Sample Writing

Crime Science book cover
Crime Science: How Investigators Use Science
to Track Down the Bad Guys

Owl Books, 1997

Winner, Canadian Science Writers Award 
Finalist, Silver Birch Award, Red Cedar Award
- Information Book "Honor" Award (2nd place), Children's Literature Roundtables of Canada
- #2 non-fiction children's book of 1997 as rated by Quill & Quire magazine

Making a Face
Who was this person? Police have found bones and a skull, but the face is unrecognizable. This is a job for a forensic artist. The artist can draw a picture or make a model of what the person probably looked like. Then somebody might be able to put a name to the face.

Building from the Ground Up 
How does the artist start? The bones can give some information, like the person's sex. Strands of hair might prove the hair colour. The remains of a belt would show what size pants the person was wearing, and give clues to the person's build.

The rest of the clues would come from the skull. The skull shows the shape of the face and how the eyes, nose and mouth are placed. Forensic artists use a chart to calculate how much tissue (fat, muscle and skin) is likely to be on each part of the skull. Feel your face with your fingertips. How much soft tissue is on your cheeks, your forehead or the tip of your nose? The pictures below show a skull reconstruction in progress.

Maggots Under the Microscope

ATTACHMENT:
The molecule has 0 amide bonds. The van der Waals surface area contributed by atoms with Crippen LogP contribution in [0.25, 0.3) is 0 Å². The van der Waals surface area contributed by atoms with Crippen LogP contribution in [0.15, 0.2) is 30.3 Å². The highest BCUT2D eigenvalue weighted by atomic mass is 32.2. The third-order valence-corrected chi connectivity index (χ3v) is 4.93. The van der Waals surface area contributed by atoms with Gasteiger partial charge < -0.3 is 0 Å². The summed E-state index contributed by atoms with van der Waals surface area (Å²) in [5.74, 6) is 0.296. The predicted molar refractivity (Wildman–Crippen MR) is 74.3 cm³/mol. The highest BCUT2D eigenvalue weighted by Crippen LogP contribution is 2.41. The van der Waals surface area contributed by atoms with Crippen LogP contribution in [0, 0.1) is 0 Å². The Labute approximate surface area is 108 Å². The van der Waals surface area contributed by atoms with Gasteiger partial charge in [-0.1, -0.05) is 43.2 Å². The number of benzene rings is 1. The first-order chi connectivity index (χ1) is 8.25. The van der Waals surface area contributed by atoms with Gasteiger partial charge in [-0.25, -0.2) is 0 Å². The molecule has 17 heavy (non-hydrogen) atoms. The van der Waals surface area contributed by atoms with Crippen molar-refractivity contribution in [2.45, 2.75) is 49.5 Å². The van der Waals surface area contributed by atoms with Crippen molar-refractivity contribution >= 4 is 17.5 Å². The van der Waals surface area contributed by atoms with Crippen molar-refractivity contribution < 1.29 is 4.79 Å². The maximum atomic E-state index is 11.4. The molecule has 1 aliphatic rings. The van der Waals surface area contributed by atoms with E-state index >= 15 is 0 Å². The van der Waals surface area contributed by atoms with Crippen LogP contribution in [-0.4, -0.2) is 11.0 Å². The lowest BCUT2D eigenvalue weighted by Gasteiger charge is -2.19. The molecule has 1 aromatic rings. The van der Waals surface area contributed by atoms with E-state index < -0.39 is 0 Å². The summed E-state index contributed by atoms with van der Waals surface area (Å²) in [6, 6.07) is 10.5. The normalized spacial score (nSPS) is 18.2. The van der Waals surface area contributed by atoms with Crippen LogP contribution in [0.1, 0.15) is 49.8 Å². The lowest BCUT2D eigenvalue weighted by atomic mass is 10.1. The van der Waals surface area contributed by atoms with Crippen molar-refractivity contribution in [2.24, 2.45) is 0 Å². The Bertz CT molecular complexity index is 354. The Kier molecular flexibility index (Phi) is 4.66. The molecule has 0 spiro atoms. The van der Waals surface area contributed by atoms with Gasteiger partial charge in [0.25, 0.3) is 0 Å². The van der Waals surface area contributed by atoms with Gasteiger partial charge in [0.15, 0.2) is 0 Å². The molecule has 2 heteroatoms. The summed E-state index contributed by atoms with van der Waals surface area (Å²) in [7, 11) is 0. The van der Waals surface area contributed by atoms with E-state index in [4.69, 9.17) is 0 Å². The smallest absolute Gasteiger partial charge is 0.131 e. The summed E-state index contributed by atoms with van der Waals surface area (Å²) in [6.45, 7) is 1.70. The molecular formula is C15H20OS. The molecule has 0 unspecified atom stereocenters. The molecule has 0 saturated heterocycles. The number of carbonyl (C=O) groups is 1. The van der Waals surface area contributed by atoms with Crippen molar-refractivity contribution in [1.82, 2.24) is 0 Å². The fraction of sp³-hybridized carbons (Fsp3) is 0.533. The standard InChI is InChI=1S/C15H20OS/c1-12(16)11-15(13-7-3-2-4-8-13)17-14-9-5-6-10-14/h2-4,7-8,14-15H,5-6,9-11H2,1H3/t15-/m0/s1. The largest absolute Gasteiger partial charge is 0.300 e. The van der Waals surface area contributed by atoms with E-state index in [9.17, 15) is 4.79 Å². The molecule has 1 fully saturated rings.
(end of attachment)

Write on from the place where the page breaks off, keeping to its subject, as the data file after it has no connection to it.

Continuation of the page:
Did you know that maggots can help the police solve crimes? When police want to know when a death occurred, and the body has been dead for more than a few days, they call in a forensic entomolgist. A forensic entomologist studies the insects that live on a dead body. 

Evidence on the Wing

What happens if you leave a piece of meat on the kitchen table? It doesn't take long before flies land on it. A dead body also attracts flies. The first arrive within 24 hours, and sometimes in minutes. These flies are looking for a place to lay their eggs where their larvae (young flies) will have food. Different kinds of flies arrive at different times as the body cools and decomposes. Some won't arrive until the body has been dead for several months.

A fly goes through several stages during its life. Forensic entomologists examine the insects on a corpse to identify the species and the stage of their life cycle. For example, empty pupal cases show that a fly has gone through a complete life cycle on the body. Clues like this help entomologists figure out exactly how long the body has been dead.

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